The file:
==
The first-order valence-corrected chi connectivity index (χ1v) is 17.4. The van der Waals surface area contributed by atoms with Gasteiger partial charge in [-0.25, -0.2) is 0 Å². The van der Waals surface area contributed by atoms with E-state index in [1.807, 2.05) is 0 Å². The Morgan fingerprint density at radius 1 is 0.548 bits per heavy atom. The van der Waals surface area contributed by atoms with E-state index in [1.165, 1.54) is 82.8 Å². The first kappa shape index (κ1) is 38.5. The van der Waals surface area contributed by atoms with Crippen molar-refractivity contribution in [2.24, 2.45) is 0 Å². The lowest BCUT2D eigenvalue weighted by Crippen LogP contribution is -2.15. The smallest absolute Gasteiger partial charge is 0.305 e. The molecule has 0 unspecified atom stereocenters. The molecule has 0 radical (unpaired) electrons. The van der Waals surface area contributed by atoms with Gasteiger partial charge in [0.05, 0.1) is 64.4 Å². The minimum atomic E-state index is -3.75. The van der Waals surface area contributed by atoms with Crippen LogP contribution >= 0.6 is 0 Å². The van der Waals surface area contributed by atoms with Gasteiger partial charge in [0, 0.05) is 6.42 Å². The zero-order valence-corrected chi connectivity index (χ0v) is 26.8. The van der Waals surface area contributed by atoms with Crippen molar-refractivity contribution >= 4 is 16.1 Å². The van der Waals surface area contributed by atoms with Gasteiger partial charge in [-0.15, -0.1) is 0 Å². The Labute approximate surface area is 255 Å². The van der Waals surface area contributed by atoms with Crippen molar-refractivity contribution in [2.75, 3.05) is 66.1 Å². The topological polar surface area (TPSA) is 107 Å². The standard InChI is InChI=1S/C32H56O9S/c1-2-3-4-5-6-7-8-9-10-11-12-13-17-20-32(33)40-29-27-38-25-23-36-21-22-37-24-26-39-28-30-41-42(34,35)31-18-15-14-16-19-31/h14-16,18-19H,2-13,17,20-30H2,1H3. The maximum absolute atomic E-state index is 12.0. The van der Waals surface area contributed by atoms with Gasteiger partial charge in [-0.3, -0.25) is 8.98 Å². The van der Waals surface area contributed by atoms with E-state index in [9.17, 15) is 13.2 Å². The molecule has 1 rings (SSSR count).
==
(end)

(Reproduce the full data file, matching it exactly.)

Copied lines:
The first-order valence-corrected chi connectivity index (χ1v) is 17.4. The van der Waals surface area contributed by atoms with Gasteiger partial charge in [-0.25, -0.2) is 0 Å². The van der Waals surface area contributed by atoms with E-state index in [1.807, 2.05) is 0 Å². The Morgan fingerprint density at radius 1 is 0.548 bits per heavy atom. The van der Waals surface area contributed by atoms with E-state index in [1.165, 1.54) is 82.8 Å². The first kappa shape index (κ1) is 38.5. The van der Waals surface area contributed by atoms with Crippen molar-refractivity contribution in [2.24, 2.45) is 0 Å². The lowest BCUT2D eigenvalue weighted by Crippen LogP contribution is -2.15. The smallest absolute Gasteiger partial charge is 0.305 e. The molecule has 0 unspecified atom stereocenters. The molecule has 0 radical (unpaired) electrons. The van der Waals surface area contributed by atoms with Gasteiger partial charge in [0.05, 0.1) is 64.4 Å². The minimum atomic E-state index is -3.75. The van der Waals surface area contributed by atoms with Crippen LogP contribution >= 0.6 is 0 Å². The van der Waals surface area contributed by atoms with Gasteiger partial charge in [0, 0.05) is 6.42 Å². The zero-order valence-corrected chi connectivity index (χ0v) is 26.8. The van der Waals surface area contributed by atoms with Crippen molar-refractivity contribution >= 4 is 16.1 Å². The van der Waals surface area contributed by atoms with Gasteiger partial charge in [-0.15, -0.1) is 0 Å². The Labute approximate surface area is 255 Å². The van der Waals surface area contributed by atoms with Crippen molar-refractivity contribution in [2.75, 3.05) is 66.1 Å². The topological polar surface area (TPSA) is 107 Å². The standard InChI is InChI=1S/C32H56O9S/c1-2-3-4-5-6-7-8-9-10-11-12-13-17-20-32(33)40-29-27-38-25-23-36-21-22-37-24-26-39-28-30-41-42(34,35)31-18-15-14-16-19-31/h14-16,18-19H,2-13,17,20-30H2,1H3. The maximum absolute atomic E-state index is 12.0. The van der Waals surface area contributed by atoms with Gasteiger partial charge in [-0.3, -0.25) is 8.98 Å². The van der Waals surface area contributed by atoms with E-state index in [9.17, 15) is 13.2 Å². The molecule has 1 rings (SSSR count).